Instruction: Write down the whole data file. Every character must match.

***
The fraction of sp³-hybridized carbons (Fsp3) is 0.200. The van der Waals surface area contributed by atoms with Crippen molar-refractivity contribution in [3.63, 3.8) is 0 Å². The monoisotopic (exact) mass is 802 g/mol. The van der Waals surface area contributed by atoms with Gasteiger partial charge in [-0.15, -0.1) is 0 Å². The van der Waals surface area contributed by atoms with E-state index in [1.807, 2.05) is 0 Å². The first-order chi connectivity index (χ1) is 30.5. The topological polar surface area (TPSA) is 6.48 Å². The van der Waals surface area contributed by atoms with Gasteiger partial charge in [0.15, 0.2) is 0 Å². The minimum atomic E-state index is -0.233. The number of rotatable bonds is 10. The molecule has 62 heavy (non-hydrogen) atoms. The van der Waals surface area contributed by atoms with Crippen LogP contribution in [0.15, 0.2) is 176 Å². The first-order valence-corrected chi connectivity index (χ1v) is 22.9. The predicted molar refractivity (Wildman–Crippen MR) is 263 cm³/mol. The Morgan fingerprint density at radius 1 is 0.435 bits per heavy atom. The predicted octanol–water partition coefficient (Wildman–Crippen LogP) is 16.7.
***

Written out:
The fraction of sp³-hybridized carbons (Fsp3) is 0.200. The van der Waals surface area contributed by atoms with Crippen molar-refractivity contribution in [3.63, 3.8) is 0 Å². The monoisotopic (exact) mass is 802 g/mol. The van der Waals surface area contributed by atoms with Gasteiger partial charge in [-0.15, -0.1) is 0 Å². The van der Waals surface area contributed by atoms with E-state index in [1.807, 2.05) is 0 Å². The first-order chi connectivity index (χ1) is 30.5. The topological polar surface area (TPSA) is 6.48 Å². The van der Waals surface area contributed by atoms with Gasteiger partial charge in [0.15, 0.2) is 0 Å². The minimum atomic E-state index is -0.233. The number of rotatable bonds is 10. The molecule has 62 heavy (non-hydrogen) atoms. The van der Waals surface area contributed by atoms with Crippen LogP contribution in [0.15, 0.2) is 176 Å². The first-order valence-corrected chi connectivity index (χ1v) is 22.9. The predicted molar refractivity (Wildman–Crippen MR) is 263 cm³/mol. The Morgan fingerprint density at radius 1 is 0.435 bits per heavy atom. The predicted octanol–water partition coefficient (Wildman–Crippen LogP) is 16.7.